In the Ecoethics activity, families read scenarios from cards and discuss the responses they think would be ethical. Several families may discuss the same issue together. For example, if you work at a restaurant that throws away a lot of food every day and you’re concerned about hunger in your town, would you suggest to your manager that less food be prepared every day or that leftovers be donated to a homeless shelter? Would you collect the leftovers yourself and hand them out? What else could you do? “It’s interesting to see whether the children’s opinions reflect their parents or they’re completely different,” Smith says.
Whole group activities
After students and parents have finished station activities, Smith brings them all back together as a group and they tackle bigger concepts.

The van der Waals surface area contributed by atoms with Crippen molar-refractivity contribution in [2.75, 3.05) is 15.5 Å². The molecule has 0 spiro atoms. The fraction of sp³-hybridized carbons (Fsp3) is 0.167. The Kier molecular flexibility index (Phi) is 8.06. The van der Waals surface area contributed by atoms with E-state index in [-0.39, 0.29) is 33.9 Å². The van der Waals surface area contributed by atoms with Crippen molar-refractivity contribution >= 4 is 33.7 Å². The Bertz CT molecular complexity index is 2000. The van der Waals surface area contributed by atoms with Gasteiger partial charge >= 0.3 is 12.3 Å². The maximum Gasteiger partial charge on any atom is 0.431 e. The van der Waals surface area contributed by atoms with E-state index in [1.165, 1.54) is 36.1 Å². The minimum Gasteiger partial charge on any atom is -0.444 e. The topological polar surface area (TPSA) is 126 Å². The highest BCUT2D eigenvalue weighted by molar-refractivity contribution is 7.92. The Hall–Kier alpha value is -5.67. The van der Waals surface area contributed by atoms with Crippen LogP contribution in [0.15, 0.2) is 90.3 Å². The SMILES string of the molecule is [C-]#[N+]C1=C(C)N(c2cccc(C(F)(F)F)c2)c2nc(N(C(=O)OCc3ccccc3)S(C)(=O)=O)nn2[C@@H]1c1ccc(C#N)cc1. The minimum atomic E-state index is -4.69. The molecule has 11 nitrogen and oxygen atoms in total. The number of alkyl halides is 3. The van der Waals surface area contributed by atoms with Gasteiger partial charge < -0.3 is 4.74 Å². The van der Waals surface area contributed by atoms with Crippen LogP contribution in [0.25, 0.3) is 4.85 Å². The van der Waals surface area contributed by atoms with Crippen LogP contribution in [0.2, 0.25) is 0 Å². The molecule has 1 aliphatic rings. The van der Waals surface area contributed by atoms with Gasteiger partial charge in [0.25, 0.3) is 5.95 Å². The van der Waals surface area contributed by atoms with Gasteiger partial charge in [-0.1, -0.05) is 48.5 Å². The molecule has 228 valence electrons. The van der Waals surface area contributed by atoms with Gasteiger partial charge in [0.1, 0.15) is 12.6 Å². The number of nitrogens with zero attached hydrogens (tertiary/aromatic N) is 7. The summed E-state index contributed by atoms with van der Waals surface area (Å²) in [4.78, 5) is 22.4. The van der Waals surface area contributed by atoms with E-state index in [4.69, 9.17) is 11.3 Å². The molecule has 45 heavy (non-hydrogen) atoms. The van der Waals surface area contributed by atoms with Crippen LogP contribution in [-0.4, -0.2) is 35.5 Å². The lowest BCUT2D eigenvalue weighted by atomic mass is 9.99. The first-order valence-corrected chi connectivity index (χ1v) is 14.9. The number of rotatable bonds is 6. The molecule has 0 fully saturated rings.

Science fair projects
One mock science fair project Smith has used is the Parachute Problem, which can easily be completed in an hour. This project illustrates how to conduct an experiment that is appropriate for a science fair project. Smith walks them through the steps of writing a hypothesis; writing up procedures; collecting, recording, and graphing data; and writing a conclusion. A follow-up session covers writing the paper and constructing a bibliography.
In the Parachute Problem, families compare materials to find out what kind of material provides the best parachute for a small plastic toy soldier. “I have grocery bags, trash bags, cloth, white copy paper, newspaper, and some actual bottle rocket parachute paper,” Smith says. Families use each type of material to create a parachute for their toy soldier, then time how quickly he drops to the ground. The best parachute is the one that drops him slowest.